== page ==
DISCLAIMER: I don't own Assassin's Creed nor any of its characters.

The shriek of the heavy chair against stone echoed through the empty hall as the old man stood up from his desk. With some effort – how long had he been sitting there? – he pulled himself straight and walked back to face the large window. His eyes followed the pebble path of the garden unwinding through fountains and colorful flowerbeds, the very image of peace. He inwardly cringed thinking at how much this precious yet precarious peace had cost him. The price he had to pay was higher than most men could tolerate, but he proved himself strong. Just as she said.

The old man closed his eyes for a moment, taking a deep breath, "Maria…"

"Maria, do you ever regret choosing this life?"

He thought back to when his Master posed him the same question. He'd never known any other life, so there wasn't a real choice to be made or regret but Maria… she did have a choice and now what of it? Their son was dead – executed, the Order was on the brink of self-annihilation, their quest for knowledge leading them only to more doubts. He himself was no longer sure if it was all worth anything at all…

"Not for a moment, Altair," her words came out clear and firm. The woman lifted her gaze to meet his. Dried tears had left minuscule trails down her cheeks. As sore as they were, her eyes had lost neither beauty nor will to fight. "It wasn't your fault…" she added softly, taking his hand in hers.

Sef was supposed to be the one safe within the stronghold while rest of the family risked their lives in the East. He could have understood if something happened to himself or Maria on their decennial journey along the Silk Road, but betrayal within the walls of Masyaf he could not accept. He didn't want to accept it.

The proud man felt his legs weaken to her touch. Pulling together all the dignity he had, the Assassin slowly sat on the bench behind him, no longer able to stand. He wanted to cry. He wanted to cry so badly. As if on cue, his woman pulled him closer, letting his head rest on her chest as she gently stroke his greying hair.

He could tell she was suffering, he knew exactly how it felt to have your child taken away, and still she found the strength to comfort him. She found strength where he himself couldn't. How could she do it? Suddenly he felt completely harmless, desperate, and without even realizing it, he was sobbing.

Surprisingly, he couldn't feel ashamed of his own tears, not in front of her. They've shared all the good and bad this life had offered them. They've shared each other's fears and doubts. They fought countless battles together, though none of them was nearly as harsh as this one.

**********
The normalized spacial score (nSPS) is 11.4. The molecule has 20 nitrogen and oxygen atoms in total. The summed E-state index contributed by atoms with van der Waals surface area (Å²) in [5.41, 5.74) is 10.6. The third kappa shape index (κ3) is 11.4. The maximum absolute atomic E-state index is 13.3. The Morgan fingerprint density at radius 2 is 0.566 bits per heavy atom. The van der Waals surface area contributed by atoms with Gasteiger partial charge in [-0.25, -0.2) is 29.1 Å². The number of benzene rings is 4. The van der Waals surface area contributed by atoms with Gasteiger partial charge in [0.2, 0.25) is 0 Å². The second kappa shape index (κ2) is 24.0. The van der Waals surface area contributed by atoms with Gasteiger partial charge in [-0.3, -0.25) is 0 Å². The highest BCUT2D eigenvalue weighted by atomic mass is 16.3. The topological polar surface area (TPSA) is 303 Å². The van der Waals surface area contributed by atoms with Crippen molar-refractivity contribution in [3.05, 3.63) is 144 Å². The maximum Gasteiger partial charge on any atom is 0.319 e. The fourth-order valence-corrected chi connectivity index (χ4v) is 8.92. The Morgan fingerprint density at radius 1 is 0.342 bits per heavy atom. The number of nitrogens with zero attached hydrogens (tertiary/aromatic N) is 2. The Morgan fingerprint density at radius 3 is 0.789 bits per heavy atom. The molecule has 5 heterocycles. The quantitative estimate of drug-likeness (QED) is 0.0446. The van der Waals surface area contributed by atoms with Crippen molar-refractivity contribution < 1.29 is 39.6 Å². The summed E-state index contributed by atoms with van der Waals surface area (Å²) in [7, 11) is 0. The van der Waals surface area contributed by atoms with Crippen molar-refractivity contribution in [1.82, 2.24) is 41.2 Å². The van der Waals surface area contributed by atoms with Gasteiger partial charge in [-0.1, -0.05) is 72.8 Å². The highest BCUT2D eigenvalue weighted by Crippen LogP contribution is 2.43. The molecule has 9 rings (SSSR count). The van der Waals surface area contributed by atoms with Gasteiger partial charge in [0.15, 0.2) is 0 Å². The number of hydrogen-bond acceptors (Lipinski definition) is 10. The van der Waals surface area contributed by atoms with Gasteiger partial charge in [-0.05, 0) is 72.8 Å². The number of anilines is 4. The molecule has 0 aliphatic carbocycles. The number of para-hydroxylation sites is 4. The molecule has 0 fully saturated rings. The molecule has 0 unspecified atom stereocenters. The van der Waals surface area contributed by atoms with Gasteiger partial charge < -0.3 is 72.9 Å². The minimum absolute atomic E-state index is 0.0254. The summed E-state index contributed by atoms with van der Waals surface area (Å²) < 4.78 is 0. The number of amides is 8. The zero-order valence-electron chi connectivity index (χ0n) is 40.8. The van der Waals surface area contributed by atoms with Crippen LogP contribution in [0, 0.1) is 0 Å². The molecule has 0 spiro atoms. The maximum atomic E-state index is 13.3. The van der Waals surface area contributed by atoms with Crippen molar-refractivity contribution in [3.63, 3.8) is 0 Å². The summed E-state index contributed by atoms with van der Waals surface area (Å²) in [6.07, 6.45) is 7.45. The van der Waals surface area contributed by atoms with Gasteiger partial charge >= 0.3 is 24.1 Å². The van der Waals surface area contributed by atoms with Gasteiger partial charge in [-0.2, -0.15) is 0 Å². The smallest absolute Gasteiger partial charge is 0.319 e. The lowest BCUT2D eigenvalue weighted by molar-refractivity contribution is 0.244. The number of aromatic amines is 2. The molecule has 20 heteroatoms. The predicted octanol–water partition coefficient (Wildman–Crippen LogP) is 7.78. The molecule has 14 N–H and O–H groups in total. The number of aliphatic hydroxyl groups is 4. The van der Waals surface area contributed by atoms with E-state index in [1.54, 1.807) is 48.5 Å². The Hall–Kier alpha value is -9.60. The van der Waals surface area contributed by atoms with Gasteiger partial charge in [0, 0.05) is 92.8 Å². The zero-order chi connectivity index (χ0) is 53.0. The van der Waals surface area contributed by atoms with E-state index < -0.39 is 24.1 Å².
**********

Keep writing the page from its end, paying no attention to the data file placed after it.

"He looked so much like you..." He lifted his head, to look up at his wife.

"He had your character, Altair, your sense of honour and justice," her voice was broken yet she met his eyes with a tiny smile. "He was true to the Creed until the end, and I am certain, just like me, he too had nothing to regret about choosing this life."

The old man sighted. True to the Creed until the end, just like himself.

He sacrificed everything to the Creed and he could not regret it. So many years had passed from that conversation… It wasn't long before he'd lose her, too. Thirty years had passed and he could still feel her warm body grow numb in his arms as life abandoned her. 'Goodbye, my love,' she wouldn't say. Instead it was "strength, Altair", for at that moment strength was the only thing he needed.

"You were with me all along," he whispered to cold stone and glass.

An imperceptible sight escaped his lips. He never expected he would outlive even grief. He never expected he would live long enough to forgive, yet forgive he did. Just as this fortress and its garden, his soul was populated with ghosts from a long gone past: few cherished memories that danced with murder and sorrow. And they were all here. The stronghold spoke with the voice of the men and women who died within its walls, friends and enemies together, telling him it was almost time to join them.

The sound of hurried footsteps broke the silence. "Father, the last caravan will be leaving Masyaf at dawn."

"Thank you…" he nodded to his son casting a sad glance over the empty shelves behind him.

"Is everything alright…?" the younger man couldn't hide a hint of concern.

"Yes. Yes I was just… There is one last thing left for me to do…" he set a hand on the other's shoulder. "Will you help me to my library, Darim?"